Heart attacks could be diagnosed more effectively by using a sensitive test that can measure the protein, troponin, which leaks out of damaged heart cells into the blood stream. The test could also help patients who have already suffered a small heart attack and are at a high risk of dying from a second attack.
Scientists at the University of Edinburgh used a new test to detect very low levels of troponin, which is released into the blood when heart muscle cells have been damaged. The protein can be measured to find out if patients suffering chest pains have suffered a heart attack.
Professor Peter Weissberg, Medical Director at the British Heart Foundation, said:
"This promising study shows us that by using a more sensitive test for heart muscle damage than is currently being used, more patients who come to hospital with chest pain could be identified as having suffered a small heart attack.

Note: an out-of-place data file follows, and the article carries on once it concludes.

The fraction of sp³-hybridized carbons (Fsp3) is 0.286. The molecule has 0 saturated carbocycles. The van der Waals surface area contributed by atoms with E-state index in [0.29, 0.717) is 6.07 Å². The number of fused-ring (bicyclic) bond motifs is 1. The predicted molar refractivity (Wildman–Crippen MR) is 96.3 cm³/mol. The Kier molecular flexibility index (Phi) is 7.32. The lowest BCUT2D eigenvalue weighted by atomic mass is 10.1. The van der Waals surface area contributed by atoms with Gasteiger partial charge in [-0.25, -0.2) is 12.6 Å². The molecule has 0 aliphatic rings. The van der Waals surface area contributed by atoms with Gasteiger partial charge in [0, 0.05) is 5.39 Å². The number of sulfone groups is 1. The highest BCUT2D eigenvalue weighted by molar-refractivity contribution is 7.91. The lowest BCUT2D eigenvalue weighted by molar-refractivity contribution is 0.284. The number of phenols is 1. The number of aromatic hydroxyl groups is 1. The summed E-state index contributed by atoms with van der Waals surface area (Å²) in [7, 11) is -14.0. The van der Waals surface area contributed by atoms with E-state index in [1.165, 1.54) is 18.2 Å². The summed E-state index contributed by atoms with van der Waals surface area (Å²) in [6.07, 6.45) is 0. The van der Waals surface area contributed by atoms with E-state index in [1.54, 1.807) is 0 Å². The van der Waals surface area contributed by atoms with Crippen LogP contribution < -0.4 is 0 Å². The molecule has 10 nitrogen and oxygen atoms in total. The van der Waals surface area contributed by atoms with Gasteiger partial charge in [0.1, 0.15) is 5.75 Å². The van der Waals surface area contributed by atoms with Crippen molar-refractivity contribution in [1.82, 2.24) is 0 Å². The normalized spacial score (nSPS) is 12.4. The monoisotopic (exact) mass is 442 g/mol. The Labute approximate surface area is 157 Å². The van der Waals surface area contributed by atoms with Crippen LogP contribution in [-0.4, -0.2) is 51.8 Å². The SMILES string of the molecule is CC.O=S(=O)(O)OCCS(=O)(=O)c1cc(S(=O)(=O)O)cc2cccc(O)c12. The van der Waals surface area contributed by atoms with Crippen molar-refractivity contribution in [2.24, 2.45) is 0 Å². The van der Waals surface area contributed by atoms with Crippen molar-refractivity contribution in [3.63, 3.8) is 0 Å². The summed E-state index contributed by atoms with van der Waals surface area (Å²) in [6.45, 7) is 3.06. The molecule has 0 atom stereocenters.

"Over recent years it has become clear that people who suffer heart pain but only a small amount of heart damage are at a very high risk of going on to have a larger, potentially fatal heart attack if left untreated. This test will help doctors identify this vulnerable group of patients. If further studies corroborate these findings there will be considerable pressure on the NHS to adopt the new test as the standard for patients with chest pain."
The research was conducted by the University of Edinburgh, which is one of the British Heart Foundation’s Centres of Research Excellence. Results from the study are published in the Journal of the American Medical Association.